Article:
It’s three o’clock on a Sunday afternoon and you’ve just pitched up to watch Punch and Judy, ice cream in hand, deckchair planted firmly into the stones on the beach. Nothing says childhood like getting ready to watch this classic puppet show; even the thought of the animated dolls and the snapping of the crocodiles wooden mouth is enough to transport you back into the nostalgic days of your youth.
Lucky for you, you can now experience it all over again this summer! Bring along the whole family and don your best flapper dresses - go back in time at Firle Vintage Fair in East Sussex. Three jam-packed days filled with the best family-fun for all ages! Try your hand at the Charleston lindy-hop, fairy wand and fresh flower wreath-making and, of course, sit back and enjoy a performance of the traditional Punch and Judy show - that’s the way to do it!
But how well do you really know the classic puppet show? Here are six secret facts that are bound to impress you and your mini jesters.
1. Mamma Mia! Italian or English?
Despite Punch and Judy being thought of as English, their origins actually lie in Italy! Punch was created by an Italian theatre company that emerged in the 16th century called Commedia Dell’arte. Commedia Dell’arte was famous for comic, pantomimic theatre that made use of improvisation and masks to create humour. Punch was therefore derived from the masked character Punchinello - a character which they created - developed from the word Pulcino, meaning chicken. Perhaps this explains Punch’s squeaky voice and curved, sharp nose!
2. A professor of puppets!
Punch and Judy is performed by a single puppeteer, typically, in a mobile theatre so that it’s easy to transport the show around. These puppeteers have been given the name of ‘professor’ since the Victorian times. There’s even a ‘Punch and Judy School of Professors’ - we’d like to enrol there! A professor is also usually accompanied by a ‘bottler’, essentially, someone who gets the audience going. Whether that be by playing music on a drum or guitar or engaging in humorous backchat with the puppets, the ‘bottler’ is bound to make you laugh and ignite excitement in the audience.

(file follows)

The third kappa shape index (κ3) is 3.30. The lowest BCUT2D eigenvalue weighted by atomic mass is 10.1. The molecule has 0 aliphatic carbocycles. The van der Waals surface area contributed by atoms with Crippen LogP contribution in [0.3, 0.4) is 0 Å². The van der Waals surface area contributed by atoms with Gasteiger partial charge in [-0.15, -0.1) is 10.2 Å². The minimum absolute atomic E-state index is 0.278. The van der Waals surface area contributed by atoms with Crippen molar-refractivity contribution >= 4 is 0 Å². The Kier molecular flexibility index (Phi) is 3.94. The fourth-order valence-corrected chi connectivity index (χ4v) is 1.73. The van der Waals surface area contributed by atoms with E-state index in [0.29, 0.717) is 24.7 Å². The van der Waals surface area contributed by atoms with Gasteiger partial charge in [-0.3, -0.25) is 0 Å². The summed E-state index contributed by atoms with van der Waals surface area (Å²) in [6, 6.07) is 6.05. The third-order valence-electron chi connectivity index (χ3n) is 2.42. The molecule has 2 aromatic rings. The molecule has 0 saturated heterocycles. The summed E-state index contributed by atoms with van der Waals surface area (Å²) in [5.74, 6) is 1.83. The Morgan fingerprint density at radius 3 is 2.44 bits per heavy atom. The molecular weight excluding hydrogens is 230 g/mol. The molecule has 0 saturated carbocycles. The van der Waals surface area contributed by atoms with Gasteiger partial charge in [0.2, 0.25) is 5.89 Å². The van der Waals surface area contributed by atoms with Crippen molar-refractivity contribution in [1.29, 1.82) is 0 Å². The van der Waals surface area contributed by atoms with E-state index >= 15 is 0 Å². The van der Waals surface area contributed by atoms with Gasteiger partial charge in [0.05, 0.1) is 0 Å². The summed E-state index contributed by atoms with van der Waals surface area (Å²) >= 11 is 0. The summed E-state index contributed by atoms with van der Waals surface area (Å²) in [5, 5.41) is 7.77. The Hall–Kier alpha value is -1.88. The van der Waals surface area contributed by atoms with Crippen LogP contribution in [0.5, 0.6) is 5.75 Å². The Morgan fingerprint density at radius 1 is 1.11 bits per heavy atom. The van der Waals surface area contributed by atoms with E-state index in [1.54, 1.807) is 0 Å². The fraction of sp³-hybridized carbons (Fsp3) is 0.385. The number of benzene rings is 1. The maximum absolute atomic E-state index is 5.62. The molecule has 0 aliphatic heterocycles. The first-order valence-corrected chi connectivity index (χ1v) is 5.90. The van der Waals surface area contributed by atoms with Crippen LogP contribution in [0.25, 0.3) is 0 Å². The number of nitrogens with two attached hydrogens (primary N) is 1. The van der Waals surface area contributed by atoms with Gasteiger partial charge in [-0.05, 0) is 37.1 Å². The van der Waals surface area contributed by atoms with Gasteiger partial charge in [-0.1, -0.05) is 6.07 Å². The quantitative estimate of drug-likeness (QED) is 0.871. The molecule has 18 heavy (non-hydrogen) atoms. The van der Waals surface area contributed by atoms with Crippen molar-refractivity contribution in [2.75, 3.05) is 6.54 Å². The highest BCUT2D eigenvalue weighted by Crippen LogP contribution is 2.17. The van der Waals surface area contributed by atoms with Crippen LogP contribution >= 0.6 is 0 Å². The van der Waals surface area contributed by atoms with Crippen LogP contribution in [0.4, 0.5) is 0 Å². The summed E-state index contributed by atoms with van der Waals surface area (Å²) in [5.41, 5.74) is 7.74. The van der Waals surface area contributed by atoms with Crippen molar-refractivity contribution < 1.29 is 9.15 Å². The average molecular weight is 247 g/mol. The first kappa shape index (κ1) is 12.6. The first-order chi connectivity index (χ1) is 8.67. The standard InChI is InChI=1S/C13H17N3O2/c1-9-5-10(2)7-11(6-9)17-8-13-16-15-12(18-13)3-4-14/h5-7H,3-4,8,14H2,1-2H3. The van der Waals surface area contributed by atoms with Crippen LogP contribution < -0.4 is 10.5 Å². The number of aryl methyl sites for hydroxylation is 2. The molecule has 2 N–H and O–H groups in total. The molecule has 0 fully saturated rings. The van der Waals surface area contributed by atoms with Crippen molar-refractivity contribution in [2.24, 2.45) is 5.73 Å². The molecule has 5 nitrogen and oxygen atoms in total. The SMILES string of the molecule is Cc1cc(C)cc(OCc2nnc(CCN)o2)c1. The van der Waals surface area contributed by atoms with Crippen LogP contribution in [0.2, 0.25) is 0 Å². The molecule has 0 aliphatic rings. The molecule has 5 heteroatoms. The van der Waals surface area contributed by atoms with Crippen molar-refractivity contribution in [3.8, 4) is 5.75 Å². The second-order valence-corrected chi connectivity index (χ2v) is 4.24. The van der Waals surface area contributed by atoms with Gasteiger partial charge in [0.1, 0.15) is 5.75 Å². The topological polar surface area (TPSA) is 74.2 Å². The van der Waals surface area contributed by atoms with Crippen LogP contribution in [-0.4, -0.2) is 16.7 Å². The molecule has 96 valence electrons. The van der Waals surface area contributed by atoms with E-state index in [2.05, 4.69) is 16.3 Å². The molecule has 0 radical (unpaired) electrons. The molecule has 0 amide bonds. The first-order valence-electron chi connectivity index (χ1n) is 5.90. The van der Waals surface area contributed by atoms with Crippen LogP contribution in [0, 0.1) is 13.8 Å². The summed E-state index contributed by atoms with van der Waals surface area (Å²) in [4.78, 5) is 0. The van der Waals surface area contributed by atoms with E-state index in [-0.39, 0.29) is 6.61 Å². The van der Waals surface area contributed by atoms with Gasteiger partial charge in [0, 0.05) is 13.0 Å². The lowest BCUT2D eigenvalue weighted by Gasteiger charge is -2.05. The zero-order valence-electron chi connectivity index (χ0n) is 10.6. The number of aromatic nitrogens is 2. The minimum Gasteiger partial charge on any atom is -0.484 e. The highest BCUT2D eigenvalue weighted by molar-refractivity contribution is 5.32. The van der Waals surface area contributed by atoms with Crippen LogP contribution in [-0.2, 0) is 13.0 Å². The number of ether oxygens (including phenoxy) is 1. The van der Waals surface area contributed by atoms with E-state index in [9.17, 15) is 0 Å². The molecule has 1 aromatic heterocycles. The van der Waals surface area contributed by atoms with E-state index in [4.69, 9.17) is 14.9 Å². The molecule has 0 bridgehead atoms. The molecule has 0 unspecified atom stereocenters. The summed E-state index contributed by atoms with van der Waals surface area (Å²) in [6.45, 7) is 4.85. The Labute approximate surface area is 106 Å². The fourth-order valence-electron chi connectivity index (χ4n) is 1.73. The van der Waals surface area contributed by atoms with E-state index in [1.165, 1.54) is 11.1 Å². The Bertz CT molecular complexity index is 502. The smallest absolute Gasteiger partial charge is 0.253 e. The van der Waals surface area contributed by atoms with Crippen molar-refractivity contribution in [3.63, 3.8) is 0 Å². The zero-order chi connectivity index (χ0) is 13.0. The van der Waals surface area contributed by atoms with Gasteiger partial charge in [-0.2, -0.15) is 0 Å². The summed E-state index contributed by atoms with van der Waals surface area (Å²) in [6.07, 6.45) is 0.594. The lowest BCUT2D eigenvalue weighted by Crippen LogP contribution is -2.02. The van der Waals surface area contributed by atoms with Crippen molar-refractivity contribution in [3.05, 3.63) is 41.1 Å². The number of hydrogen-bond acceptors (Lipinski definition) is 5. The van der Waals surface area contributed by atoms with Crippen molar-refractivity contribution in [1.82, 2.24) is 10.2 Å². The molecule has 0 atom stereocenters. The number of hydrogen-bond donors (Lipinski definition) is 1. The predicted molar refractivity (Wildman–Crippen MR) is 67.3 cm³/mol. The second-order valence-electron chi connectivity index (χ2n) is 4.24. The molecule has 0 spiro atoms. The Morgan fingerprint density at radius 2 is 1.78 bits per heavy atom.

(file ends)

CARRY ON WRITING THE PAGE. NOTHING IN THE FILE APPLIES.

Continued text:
3. From mischievous marionettes to glowing glove puppets
Prior to Punch’s rise to fame in his debut show ‘Punch and Judy’, he actually performed in the marionette shows of Martin Powell - a puppeteer who’s shows received great acclaim all around the globe and saw Punch grow popular amongst audiences. He even had a theatre named after him in 1738 when Charlotte Charke was granted a license to open Punch’s Theatre in St James Street! But shortly after, Charke found that marionette shows were too expensive to operate, so by the end of the 18th century, glove puppets took to the streets instead.
4. A swazzle?
A swazzle (yes, you read that right) is a small device made of two strips of metal bound around a cotton tape reed - essentially, it’s a miniature kazoo. It is used and has been used for hundreds of years in performances of Punch and Judy all over the globe. Ever wondered how Punch’s distinctive voice is so raspy? You guessed it - a swazzle. Professors will position it at the back of their mouths which causes the reed to vibrate and produce Punch’s distinctive voice. And because the swazzle is so small there is a risk that professors could swallow it, so we don’t suggest you try this one at home!
Big fans of Punch and Judy will know that depending on which production you see, there may or may not be mention of Toby, Punch’s dog. But we bet you didn’t know that in the earlier performances of Punch and Judy, Toby was played by a small white dog, painted with black spots and dressed in a red and white ruff! He used to sit beside the theatre and greet audiences. Theatre and dogs - what’s not to like?
6. It's unlikely that you'll see the exact same production twice!
The basic premise and storyline of Punch and Judy will always remain relatively similar no matter what production you see. However, a lot of changes have been made since the original including the switch from devil to crocodile as an alternative that was more child-friendly. As well as this, productions are usually adapted to ensure that each performance remains topical and current. Professors can choose to put their own twist on things and jazz things up however they like making it hard to see the exact same production twice (unless you go back to the same place, of course). But one thing's for sure, if you see it at the Firle Vintage Fair it's bound to make you laugh your socks off and put a smile on your face so go back in time at Firle Vintage Fair and come and witness your beloved, troublesome duo - Punch and Judy!